In the marketing world, we communicate. We explain, answer, and review.
A product is developed, and we communicate about that product. We create a service, and explain how the service benefits you.
But this is changing in the digital economy.
Take the typical app. Do you go on a website or download a manual on how to use it? Or is it simple and intuitive enough that it explains itself?
Or the Google search engine. When you arrive, it tells you it’s a search engine simply by being what it is. There is no booklet, no press release that explains it.
Gerry McGovern notes this is the part of the dying way of traditional communications:
“Traditional communications is often based on the principle that you need to do some preliminary reading before you can use or understand the thing. But that presupposes a different world. It presupposes that people are willing to read descriptions, introductions, and backgrounds.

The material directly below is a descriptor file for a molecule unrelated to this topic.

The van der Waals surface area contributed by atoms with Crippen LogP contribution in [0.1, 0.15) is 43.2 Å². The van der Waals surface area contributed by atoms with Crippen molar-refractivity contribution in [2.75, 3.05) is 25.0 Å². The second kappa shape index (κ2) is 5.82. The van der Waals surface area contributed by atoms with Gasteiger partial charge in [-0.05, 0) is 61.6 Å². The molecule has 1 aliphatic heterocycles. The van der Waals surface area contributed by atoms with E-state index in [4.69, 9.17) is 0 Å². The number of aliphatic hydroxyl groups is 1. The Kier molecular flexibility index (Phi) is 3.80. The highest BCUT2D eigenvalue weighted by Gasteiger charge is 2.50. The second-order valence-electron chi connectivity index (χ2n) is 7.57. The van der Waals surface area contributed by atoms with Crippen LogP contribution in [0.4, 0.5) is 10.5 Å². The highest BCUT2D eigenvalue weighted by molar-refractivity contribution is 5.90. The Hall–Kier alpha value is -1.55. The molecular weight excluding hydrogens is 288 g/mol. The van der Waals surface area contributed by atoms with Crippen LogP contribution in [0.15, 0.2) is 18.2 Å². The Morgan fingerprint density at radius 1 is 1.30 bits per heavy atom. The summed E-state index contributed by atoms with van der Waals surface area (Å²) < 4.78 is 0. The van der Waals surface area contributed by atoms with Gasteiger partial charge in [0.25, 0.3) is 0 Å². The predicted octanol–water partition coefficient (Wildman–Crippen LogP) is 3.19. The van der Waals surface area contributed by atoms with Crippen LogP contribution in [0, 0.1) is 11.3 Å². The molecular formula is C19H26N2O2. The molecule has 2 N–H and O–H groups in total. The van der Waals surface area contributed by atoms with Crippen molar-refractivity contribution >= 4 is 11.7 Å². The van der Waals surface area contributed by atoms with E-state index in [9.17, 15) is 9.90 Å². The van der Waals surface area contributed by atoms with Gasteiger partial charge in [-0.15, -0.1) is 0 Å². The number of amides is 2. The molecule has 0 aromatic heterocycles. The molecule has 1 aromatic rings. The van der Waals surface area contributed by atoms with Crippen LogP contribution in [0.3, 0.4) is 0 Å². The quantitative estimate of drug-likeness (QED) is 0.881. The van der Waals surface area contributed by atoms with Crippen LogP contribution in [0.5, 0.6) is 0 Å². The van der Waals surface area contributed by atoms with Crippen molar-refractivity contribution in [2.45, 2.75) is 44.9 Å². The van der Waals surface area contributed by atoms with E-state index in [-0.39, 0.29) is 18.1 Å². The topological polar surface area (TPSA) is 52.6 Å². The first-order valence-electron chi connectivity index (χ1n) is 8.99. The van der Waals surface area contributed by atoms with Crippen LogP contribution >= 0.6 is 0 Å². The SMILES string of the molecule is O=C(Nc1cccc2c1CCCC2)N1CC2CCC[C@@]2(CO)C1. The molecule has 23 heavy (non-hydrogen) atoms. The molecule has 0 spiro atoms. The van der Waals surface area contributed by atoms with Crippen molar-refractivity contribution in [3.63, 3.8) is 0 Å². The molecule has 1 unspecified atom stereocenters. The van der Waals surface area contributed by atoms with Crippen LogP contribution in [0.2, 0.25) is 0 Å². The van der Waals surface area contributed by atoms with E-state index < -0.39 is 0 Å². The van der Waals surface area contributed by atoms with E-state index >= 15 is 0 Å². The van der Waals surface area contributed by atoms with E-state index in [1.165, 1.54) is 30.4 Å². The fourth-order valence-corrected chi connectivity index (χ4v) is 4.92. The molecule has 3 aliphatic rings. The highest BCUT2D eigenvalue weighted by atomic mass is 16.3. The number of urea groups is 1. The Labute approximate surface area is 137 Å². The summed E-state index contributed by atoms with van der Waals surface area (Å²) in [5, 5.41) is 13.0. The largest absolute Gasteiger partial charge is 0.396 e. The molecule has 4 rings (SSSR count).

Today, if you have to tell someone something is easy, then clearly it is not. If it was actually easy, as you state in your flowery, gushy language, then you wouldn’t have to use flowery, gushy language. It would be, instead, just like Google. The moment you looked at it, you’d know exactly what to do. That’s easy.”
He likens traditional marketing communication to cholesterol. It clogs the customer journey, losing the conversation.
Indeed, today’s consumers have short attention spans because they are greedy about their time. They won’t lend it out just to have it wasted with flowery, gushy language offered by fake customers that have little to do with the product. Consumers today are cold-hearted bastards who don’t want to read your shitty copy.
Harsh as that description is, it’s a good place to start when thinking about today’s communicative landscape. We live in an age where digital tools are so intuitive people are coming to expect they can be used without a learning curve. Google, Facebook, Twitter, and Apple (to name a few) are all organizations that trained users to expect simplicity.
When Steve Jobs unveiled the iPhone – with one button – he gave us a device of truly elegant simplicity. People just start using Facebook. There is little in the way of directions, and what’s available never gets read.
It’s a useful metric: if you have to explain to someone how easy something is to use, then it’s not really simple.
Apply that metric to your marketing communications. It’s a game-changer.